It’s the first Wednesday of the month, and that means the Seattle Bicycle Advisory Board is meeting. The volunteer board provides guidance and feedback on various city projects and policies that impact bicycling.
As with last month, I’m posting the agenda in advance in case you want to sit in on the meeting. If you can’t make it, I’ll post updates below during the meeting.
Updates from the meeting
Bicycle Master Plan will be considered in committee Tuesday and could go to the full Council for final approval April 14.
Goran Sparrman, Interim SDOT Director
“How do we make our bicycle system more accessible to people of all ages and abilities?” That’s the question Sparrman thinks the updated Bicycle Master Plan answers.
As Seattle grows, our road system will stay congested, he said, and we can’t build more roads. So the growth must be in walking, biking and transit.
23rd Ave: Started with only one mode in mind, but later realized there were other community needs. City came up with “a comprehensive plan” to balance the space for users. Plan now includes expanded sidewalks to create more pedestrian and green space. Decided to move the bikes to a parallel street. “We can agree or disagree with whether that was the right facility to do.”
How do we hit the ground running on the Bicycle Master Plan?
There is support from the mayor and City Council to make progress on the Bicycle Master Plan, Sparrman said. We need strong examples of successful facilities.
Huge need it a cycle track through the Center City. Biking through downtown “is a pretty frightening experience.”
West Lake Sammamish Parkway in Bellevue was a hard public battle while he was working for the City of Bellevue. Now, a part of it is built and “people love it.”
Bicycle Advisory Board should continue advocating for higher funding and holding city accountable for using the money they have to build high quality facilities. The Board could also be helpful “conferencing” with people advocating for other modes on the city’s limited street space.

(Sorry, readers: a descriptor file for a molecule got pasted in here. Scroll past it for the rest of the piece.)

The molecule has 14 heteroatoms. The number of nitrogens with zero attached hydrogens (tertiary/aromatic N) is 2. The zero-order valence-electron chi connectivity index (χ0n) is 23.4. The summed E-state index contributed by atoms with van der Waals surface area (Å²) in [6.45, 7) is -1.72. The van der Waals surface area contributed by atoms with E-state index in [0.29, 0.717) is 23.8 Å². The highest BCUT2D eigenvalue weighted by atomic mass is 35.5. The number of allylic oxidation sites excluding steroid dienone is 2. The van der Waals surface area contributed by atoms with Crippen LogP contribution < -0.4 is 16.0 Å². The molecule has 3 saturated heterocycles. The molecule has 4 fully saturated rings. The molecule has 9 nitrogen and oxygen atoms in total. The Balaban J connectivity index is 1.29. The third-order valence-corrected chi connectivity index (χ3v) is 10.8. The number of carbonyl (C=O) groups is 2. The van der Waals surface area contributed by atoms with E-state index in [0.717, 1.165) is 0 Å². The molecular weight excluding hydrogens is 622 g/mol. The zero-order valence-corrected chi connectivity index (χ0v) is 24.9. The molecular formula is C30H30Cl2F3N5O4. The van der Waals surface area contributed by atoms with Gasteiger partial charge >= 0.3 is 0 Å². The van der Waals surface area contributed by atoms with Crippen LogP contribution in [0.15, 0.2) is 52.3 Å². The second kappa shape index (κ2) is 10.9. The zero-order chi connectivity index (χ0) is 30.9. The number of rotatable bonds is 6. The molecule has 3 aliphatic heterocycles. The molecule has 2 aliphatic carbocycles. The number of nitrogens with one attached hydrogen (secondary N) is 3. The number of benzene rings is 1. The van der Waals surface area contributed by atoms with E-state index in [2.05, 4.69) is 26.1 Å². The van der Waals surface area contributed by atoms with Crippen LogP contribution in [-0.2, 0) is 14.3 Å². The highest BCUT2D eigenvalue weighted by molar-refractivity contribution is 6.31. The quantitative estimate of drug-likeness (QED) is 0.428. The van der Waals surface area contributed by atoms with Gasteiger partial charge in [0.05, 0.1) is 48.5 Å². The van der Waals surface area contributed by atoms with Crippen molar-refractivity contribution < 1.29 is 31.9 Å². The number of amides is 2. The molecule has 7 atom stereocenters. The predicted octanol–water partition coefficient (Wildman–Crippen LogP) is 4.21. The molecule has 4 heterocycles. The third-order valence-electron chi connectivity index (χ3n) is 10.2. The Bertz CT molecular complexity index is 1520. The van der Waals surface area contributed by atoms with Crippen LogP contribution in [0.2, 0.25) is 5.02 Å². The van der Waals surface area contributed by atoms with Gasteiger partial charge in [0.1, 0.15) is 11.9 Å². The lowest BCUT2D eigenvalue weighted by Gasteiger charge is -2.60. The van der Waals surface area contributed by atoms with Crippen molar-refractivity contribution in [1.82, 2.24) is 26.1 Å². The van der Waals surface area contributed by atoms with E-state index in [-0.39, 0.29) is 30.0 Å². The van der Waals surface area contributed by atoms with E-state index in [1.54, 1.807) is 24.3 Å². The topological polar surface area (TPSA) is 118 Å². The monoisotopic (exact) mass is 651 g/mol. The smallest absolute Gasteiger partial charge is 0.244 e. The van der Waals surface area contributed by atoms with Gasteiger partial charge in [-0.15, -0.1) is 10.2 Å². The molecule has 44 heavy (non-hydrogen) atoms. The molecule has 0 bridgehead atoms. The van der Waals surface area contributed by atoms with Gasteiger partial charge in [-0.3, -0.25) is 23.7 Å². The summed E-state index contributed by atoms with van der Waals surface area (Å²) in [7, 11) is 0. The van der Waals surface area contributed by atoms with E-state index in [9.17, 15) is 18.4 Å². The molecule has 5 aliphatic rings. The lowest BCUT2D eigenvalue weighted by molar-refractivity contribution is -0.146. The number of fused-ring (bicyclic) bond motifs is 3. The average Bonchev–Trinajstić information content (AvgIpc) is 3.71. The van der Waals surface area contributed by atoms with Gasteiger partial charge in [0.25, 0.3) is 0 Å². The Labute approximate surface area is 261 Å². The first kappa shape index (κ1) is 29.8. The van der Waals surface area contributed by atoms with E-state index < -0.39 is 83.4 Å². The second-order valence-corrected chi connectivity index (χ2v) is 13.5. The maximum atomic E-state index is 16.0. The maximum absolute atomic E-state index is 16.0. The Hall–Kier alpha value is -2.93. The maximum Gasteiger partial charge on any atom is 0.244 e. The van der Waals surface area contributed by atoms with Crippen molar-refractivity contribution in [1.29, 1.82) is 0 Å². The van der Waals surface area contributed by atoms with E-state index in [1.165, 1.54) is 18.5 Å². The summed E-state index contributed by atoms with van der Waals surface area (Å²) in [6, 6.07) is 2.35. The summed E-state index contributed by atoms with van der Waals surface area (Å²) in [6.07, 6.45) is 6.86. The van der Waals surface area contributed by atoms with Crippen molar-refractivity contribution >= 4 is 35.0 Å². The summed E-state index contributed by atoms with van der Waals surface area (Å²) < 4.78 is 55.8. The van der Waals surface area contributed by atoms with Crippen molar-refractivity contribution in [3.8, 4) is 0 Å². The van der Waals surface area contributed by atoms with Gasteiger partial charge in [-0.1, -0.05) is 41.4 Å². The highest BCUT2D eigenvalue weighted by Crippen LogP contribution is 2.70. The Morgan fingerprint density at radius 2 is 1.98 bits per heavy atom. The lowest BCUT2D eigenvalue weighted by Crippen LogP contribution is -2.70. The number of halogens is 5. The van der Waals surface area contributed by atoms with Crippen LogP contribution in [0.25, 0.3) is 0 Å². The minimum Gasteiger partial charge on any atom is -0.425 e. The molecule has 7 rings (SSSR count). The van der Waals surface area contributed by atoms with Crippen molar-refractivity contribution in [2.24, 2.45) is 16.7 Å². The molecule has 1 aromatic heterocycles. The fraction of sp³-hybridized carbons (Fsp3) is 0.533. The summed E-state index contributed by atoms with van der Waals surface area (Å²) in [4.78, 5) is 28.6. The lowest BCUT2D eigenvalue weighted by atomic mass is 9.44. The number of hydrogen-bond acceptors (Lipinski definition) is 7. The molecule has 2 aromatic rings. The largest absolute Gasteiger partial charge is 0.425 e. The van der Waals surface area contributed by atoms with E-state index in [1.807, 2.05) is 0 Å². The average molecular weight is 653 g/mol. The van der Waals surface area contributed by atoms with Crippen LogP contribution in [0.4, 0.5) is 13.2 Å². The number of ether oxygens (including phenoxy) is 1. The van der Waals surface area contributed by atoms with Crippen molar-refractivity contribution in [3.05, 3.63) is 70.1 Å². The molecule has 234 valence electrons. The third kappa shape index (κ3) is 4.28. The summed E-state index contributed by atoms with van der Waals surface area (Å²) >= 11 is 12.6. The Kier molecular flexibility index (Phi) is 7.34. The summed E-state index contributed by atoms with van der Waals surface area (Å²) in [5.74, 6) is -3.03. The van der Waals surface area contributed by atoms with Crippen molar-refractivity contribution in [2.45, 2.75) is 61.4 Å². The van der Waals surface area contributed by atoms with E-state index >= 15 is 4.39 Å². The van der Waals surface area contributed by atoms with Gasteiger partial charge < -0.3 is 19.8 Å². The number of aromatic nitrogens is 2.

Dongho Chang, City Traffic Engineer
Lots of construction along the Burke-Gilman Trail in the University District, including UW Station work and new UW buildings.
The city and UW wanted to make sure needs are being served, especially due to all the construction. Took advice from University Greenways (shout out to Eli) and created a new two-way protected bike lane on NE 40th Street between Brooklyn and 15th.
Did the analysis on the University Way intersection and realized that almost all the cross traffic was from people walking. Traffic flow should actually improve by turning it into a four-way stop instead of using the current traffic signal.
“Maybe opening a section of the Broadway Bikeway early wasn’t the best idea,” Chang said, because you get people using it, then have to close parts for ongoing construction. “Lesson learned.”
Try the best they can to make sure there is a pedestrian pathway and a bike pathway during construction work.
Dongho adds that people are human and might make mistakes. The city has inspectors who can make sure contractors are handling bike and walk access near construction sites properly.
As construction picks up, city needs to make sure there are enough inspectors out there keeping construction zones in line.
When a contractor uses right of way (parking lane, bike lane, sidewalk), there is a fee that escalates over time. So there is an incentive for them to close things for as short a time as possible.
Board members point out that some of the biggest construction detour challenges have come from WSDOT. Chang says the state has been “a very responsible party” whenever the city has come to them with issues. Atlantic Street overpass issue is prime example.
Chang says the state has their own rules and guidelines they have to follow, and says they have been receptive to ideas like installing a cycle track on Royal Brougham near the stadiums.
Interesting side note: Nearly all SDOT presentations now include preface stating the city’s transportation mission to achieve zero traffic deaths and serious injuries by 2030. Cool to see Vision Zero get reenforced like that.
Bridging the Gap is mostly property taxes, but does have a commercial parking tax element.
It’s hard to tease out how much money is spend on bike stuff because so many projects have shared benefits. How do you split up the percentage of a safe streets project according to mode?
Problem is that the Bike Master Plan has a dollar sign attached to it, so the Board wants to be able to make sure the city is on track to complete it on schedule.
520 construction issues in Montlake
Limited connections across Ship Canal, so obviously it’s a big deal to preserve and improve Montlake Bridge bike access.
State is gearing up to replace the north part of the west approach bridge. Schedule for construction was summer, but it may be slipping to winter or even later.
Biggest issue: 24th Ave bridge will be closed during construction. Vital to bike movement through the area.
Detour will follow E North Street to Montlake Boulevard, then widen the sidewalk to make it big enough to be a multi-use trail.